A hand holds a copy of "Breath" By James Nestor in front of a flowering crabapple tree

For this month’s installment of recommended reading, I suggest checking out James Nestor’s book, “Breath” by James Nestor. After he experienced a powerful episode during a breathing class, Nestor wanted to learn more about how breathing could positively impact his stress level, sleep, and respiratory health. He used his investigative sportswriting background to dig into the importance of breath from several angles, some expected and some very unconventional.

This book is a great accompaniment to the Ten Series, since the goal as we begin our process together is to first increase the body’s vital capacity; by allowing more breath to flow through the body more easily, we support the rest of the Structural Integration process. Obviously a book about the “lost art” of breathing caught my eye!

“Breath” truly has something for everyone as Nestor explores the concept and mechanics of breathing from numerous perspectives—biological, anthropological, religious, and psychological to name a handful—and undergoes several scientific experiments to see firsthand the importance of breathing through the nose rather than the mouth. **Spoiler Alert** He might stimulate hope for people over 30 because he managed to grow new bone material in his cheeks and eye sockets as a result of emulating our ancestors and spending more time chewing each day. Beyond  breathing, the book covers related concepts like the development of the face and mouth structure, placement of the tongue, chewing, exercise, and several breathing techniques.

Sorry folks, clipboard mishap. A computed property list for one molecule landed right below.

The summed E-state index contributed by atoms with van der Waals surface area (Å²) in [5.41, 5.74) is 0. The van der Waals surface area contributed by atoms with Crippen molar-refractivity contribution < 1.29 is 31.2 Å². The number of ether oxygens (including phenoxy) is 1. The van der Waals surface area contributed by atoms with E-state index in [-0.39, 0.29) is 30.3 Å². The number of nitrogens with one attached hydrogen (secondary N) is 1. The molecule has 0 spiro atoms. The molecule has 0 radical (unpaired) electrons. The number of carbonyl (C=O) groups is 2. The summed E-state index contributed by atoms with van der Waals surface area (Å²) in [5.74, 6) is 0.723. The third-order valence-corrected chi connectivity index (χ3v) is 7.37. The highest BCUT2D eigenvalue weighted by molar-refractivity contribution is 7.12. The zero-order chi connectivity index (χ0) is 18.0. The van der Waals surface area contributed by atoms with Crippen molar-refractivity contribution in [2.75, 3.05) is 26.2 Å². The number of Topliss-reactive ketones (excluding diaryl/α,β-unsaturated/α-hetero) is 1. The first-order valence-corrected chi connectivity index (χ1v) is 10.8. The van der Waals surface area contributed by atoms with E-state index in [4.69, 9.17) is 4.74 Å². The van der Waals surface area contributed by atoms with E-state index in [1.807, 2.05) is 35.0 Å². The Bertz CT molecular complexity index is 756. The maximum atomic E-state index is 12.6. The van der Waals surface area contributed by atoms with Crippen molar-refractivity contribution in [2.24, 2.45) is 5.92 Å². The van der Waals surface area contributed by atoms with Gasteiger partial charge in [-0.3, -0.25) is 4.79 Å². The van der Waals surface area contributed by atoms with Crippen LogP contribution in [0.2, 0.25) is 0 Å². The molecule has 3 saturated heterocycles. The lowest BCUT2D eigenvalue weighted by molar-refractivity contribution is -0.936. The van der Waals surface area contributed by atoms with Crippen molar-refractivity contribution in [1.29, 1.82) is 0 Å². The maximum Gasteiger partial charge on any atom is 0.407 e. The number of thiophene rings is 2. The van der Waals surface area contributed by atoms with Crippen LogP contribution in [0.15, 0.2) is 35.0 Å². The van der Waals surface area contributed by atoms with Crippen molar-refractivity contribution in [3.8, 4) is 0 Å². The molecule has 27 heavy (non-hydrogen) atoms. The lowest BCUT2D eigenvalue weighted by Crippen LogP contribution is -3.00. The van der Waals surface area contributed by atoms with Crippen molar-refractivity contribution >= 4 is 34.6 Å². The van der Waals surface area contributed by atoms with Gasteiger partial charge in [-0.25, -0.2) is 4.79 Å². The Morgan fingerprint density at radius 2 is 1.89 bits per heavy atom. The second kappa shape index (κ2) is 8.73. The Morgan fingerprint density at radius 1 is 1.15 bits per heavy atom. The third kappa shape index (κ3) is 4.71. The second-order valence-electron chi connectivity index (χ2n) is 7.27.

Another section that really interested me was the exploration of the Tibetan Buddhist practice known as Tummo, a breathing method used to induce intense energy surges. In the early 2000s Wim Hof, a Dutch health and fitness enthusiast, learned of this thousand-year-old practice. He simplified it and made it more accessible for average Joes, and he continues to inspire a huge following to this day. By utilizing Tummo-based breathing exercises and ice baths, he has accomplished amazing feats such as running a marathon through the desert without drinking any water. 

Through the book you’ll travel the world with Nestor as he shines a light on the work of researchers, athletes, entrepreneurs, and yogis. The book includes step-by-step instructions for several breathing exercises and what application each is best for, such as increasing focus, relaxation, or energy. 

It’s so interesting to consider that an act we’ve done our entire life is something we don’t usually learn to do effectively. Many of us rarely even think about breathing. But “Breathe” by James Nestor makes a great argument that there’s incredible potential to improve our lives by being more purposeful about this simple, daily, ever-present action.

Consider purchasing the book from Magers & Quinn to support an independently-owned bookshop in Minneapolis (no affiliation, no sponsorship, just appreciating a Minnesota business).


Leave a Reply